Review Summary: This record is amazing, like nothing eles out there. It sounds like it was recorded in the basment of a criminal mastermind.
Over one year in the making, Plays is Secret Mommy's crowning achievement. Although written in a vernacular native to Secret Mommy, a language of splintered electronic mischief and jarring digital edits, Plays is no doubt an outing from previous work. Unlike the rigid and regimented creative processes of previous work (Very Rec, 2005, created entirely from recordings of public recreational centres, or Hawaii 5.0, 2004, created from the sounds of tropical areas), Plays is looser in this area, focusing instead on achieving warmth and personality.
In January 2006, Andy Dixon, AKA Secret Mommy, booked time at The Hive, a studio owned and operated by his long-term friend and ex band mate, Jesse Gander. Dixon had decided that it was time to showcase his experience as a guitarist, songwriter, and lyricist, and take advantage of the fact that, due to this experience, his core group of friends consisted almost entirely of other musicians and writers. Dixon invited an assembly of fellow musicians (Juno award winning violinist, Jesse Zubot; Todd Macdonald, Tyr Jami, and Paul Patko of THE WINKS; Shane Krause and Ryan McCormick of THEY SHOOT HORSES, DON’T THEY"; Sean Maxey, Berry Higginson, and Sarah Jane of THE DOERS, and many more) to record hours of material, sometimes expanding on riffs and motifs pre-written by Andy, but more often the group embraced the magic of improvised chance.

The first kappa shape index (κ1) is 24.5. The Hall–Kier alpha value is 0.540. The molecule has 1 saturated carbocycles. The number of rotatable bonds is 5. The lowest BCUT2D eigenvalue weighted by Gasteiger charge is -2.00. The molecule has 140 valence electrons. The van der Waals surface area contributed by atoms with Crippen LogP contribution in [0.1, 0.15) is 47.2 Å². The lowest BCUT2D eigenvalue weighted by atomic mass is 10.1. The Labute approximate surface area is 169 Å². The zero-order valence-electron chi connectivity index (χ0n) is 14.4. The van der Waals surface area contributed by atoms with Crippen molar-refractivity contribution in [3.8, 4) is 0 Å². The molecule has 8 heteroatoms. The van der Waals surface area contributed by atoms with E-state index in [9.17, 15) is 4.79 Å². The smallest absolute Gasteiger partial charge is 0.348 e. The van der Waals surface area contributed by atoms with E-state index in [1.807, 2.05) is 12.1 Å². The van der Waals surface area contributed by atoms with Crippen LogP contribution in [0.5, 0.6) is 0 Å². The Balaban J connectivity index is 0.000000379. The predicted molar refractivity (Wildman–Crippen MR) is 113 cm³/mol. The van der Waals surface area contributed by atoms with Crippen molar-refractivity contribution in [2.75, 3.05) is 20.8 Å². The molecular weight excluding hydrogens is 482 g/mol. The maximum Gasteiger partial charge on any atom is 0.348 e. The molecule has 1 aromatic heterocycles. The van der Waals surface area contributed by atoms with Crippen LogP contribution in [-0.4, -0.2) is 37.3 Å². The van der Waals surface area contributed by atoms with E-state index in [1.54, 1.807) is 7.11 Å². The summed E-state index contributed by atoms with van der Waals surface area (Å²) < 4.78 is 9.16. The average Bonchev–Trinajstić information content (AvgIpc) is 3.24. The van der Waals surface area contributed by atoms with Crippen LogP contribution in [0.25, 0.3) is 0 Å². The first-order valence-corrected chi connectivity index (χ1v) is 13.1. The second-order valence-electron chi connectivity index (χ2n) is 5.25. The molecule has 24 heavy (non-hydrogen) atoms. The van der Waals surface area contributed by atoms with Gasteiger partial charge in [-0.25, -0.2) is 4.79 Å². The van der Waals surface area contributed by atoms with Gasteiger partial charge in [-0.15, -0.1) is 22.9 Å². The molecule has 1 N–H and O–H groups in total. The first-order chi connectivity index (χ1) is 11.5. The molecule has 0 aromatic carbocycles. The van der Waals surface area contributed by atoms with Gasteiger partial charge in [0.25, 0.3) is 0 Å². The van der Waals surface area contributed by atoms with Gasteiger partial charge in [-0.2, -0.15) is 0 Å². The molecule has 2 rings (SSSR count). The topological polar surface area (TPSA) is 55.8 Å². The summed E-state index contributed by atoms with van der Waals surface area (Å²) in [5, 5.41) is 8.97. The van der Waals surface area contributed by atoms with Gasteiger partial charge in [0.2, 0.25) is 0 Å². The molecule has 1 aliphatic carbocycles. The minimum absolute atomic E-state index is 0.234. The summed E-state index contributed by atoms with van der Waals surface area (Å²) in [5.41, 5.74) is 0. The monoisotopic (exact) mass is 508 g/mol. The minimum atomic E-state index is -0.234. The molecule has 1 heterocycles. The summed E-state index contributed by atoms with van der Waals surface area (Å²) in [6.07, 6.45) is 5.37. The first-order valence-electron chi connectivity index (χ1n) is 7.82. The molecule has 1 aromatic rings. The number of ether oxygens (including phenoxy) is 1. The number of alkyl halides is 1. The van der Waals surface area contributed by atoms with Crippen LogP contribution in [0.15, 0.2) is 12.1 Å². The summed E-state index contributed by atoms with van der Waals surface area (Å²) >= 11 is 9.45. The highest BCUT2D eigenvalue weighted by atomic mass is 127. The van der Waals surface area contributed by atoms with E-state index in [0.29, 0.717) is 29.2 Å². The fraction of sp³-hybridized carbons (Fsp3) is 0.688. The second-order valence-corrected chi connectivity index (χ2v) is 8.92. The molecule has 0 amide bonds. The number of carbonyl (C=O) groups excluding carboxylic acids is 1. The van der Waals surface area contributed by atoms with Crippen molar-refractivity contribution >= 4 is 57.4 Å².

The one stipulation of the recording process was that no instrument was allowed to be electrified. No electricity would be used at all (except of course, to operate the recording gear). The idea was to create the most anti-electronic electronic album, free of any synthetic sounds (no electric guitar, let alone synths or drum machines), opting for an earthiness and soulful charm.
The result is just that. Plays swells with human warmth. Strings, brass, and woodwinds form a veil of lush and vivid melodies over top of Mr. Mommy’s brand of jolting and meticulous electronics. Since the composing stage was done primarily after the recording process, Plays has a jarring cut n’ paste feel to it, as if it where a remix album of phantom songs, composed and then scientifically dissected and rearranged into newer more exciting forms. Balancing the precise and disciplined characteristics are moments in which the velvet curtains of structure pull back to reveal the original free-improv recordings, illustrating the vast talent of all the musicians lucidly.